Greg's mother doesn't even seem to hear this, just glances to the left, past Peggy and Joan, toward a person in the corner. “When is Joe coming back?”

Peggy looks to her right and notices a petite older woman standing in the kitchen doorway. She's dressed in low-slung heels, black slacks, and a floral yellow blouse, with short, pale red hair. Her voice is calm and measured. “Ruthie, he just went to pick up a few things from the drugstore. He'll be back.”

Exchanging a sharp look with Joan that says I highly doubt it, while Greg's mother wipes her eyes with her handkerchief. Oh, my god. This must be Joan's mother.

“Hello,” Peggy says, waving awkwardly. “I'm Peggy.”

“Gail Holloway,” the older woman says, looking Peggy up and down as if amused by her, then turning to her daughter. “This the same friend who was here this morning?”

Someone was here this morning?

There is a pause, and after a moment, Joan reaches over and taps the top of Peggy's wrist, twice, with her hand. It's probably supposed to look like a gesture of thanks, but it's so awkward it feels as if Joan's her teacher, silently prompting her student not to misbehave.

“Yes. She's very thoughtful.”

“Um,” Peggy says, not knowing what the hell to say, but before she can complete a sentence, she's interrupted again by Gail. Physically, the older woman resembles Joan in a vague way, but it's the familiar steel-under-silk mannerisms that make it obvious the two women are related. And the sharpness in her voice is unmistakable.

“Honey, you went a little overboard. We're not having the funeral here, you know.”

Greg's mother visibly tears up again at the words, causing Peggy to glance away, toward the nearest bedroom door, and for Joan to interrupt, in an airy voice.

“We don't need to talk about this.”

“What? I'm just saying,” the other woman continues, as if she can't understand why this is gauche. “She bought two bushels of apples, for god's sake. Who's going to eat them all? You?”

Joan purses her lips. Peggy looks to her friend with a helpless expression.

“Joanie, you can't let yourself go,” Gail continues, glancing over her daughter's figure with raised eyebrows. “God knows you miss Greg, but you've already gotten heavy.”

“I don't think—” Peggy stutters in a quiet voice, alarmed and confused—they don't know Joan's pregnant? —but before she can finish her sentence, Greg's mother bursts into tears, rises from the sofa and pushes past into the nearest bedroom, slamming the door behind her. Loud, hysterical sobbing can be heard even through the door.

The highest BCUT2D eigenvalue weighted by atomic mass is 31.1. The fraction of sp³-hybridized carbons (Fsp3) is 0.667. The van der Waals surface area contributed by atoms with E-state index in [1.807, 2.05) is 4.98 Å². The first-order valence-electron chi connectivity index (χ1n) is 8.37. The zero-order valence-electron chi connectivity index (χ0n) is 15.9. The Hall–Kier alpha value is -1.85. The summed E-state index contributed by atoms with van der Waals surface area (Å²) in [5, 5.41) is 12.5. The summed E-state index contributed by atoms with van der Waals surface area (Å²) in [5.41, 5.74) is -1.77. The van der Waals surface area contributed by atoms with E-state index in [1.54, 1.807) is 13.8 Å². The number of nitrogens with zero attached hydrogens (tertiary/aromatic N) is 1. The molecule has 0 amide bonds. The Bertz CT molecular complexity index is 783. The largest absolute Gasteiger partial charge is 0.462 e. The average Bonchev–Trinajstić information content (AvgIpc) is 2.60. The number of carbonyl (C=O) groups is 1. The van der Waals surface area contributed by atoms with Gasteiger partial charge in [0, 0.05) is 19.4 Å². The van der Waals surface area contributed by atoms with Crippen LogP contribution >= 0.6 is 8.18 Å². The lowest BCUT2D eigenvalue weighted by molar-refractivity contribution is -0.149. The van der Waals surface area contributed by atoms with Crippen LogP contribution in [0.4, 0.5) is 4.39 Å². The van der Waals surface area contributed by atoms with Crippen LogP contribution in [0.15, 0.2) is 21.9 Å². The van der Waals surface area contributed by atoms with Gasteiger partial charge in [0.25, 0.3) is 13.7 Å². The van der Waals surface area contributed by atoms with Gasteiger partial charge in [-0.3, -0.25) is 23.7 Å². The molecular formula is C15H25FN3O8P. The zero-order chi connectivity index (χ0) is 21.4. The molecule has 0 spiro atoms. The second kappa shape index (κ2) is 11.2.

Gail exhales a sharp breath through her nose, as if annoyed by the display, and moves into the kitchen, mumbling something in a low voice. Peggy stares down at her hands for several moments, feeling very out of place, until Joan finally speaks. “Let me walk you out.”

Thank god.

They shut the door to Joan's apartment and walk down the hallway in silence. It's not until they're inside the elevator car and on the way down that Peggy feels she has to say something, or else she'll burst. “Jesus. I'm so sorry. Cooper and Roger wanted someone to make sure you were okay, and I said you wanted privacy—but now I know things—I'm so sorry—”

Gesturing vaguely to Joan's abdomen as a catch-all for this problem. Why don't they know you're pregnant? What did you tell them? And who the hell visited you this morning?

The other woman stands taller, buffering her shoulders. Peggy knows this is a warning not to bring it up again, and has resolved to put it out of her mind when Joan speaks.

“Stop apologizing.” In a voice that sounds exhausted but is no less authoritative. “I—appreciate your consideration.” She blows out a breath. “You certainly didn't have to come. Or lie to my mother.”

“Oh,” Peggy says after a beat, not expecting to hear words that sounds remotely like thank you. “No—I mean, we're—friends.” She pats Joan's arm just as awkwardly as the other woman did before, in the apartment.

Joan lets out a deep breath, giving Peggy a smile that doesn't reach her eyes, and so Peggy removes her hand, and decides to change the subject. Don't ask if she's okay, for god's sake. She's obviously not.

“Where's Greg's dad?” is all she can come up with. Jesus.

Joan huffs out a noise that could almost be a laugh, though she isn't smiling. “Probably drunk in some dive bar. He's been gone an hour.”

The elevator glides to a stop, and the doors open with a garbled ding.

“Good night,” Joan says quietly, before Peggy can get off.

Peggy stares at her friend, stunned, before recovering, and patting Joan's hand with a more genuine rush of affection. “Take care of yourself, okay?”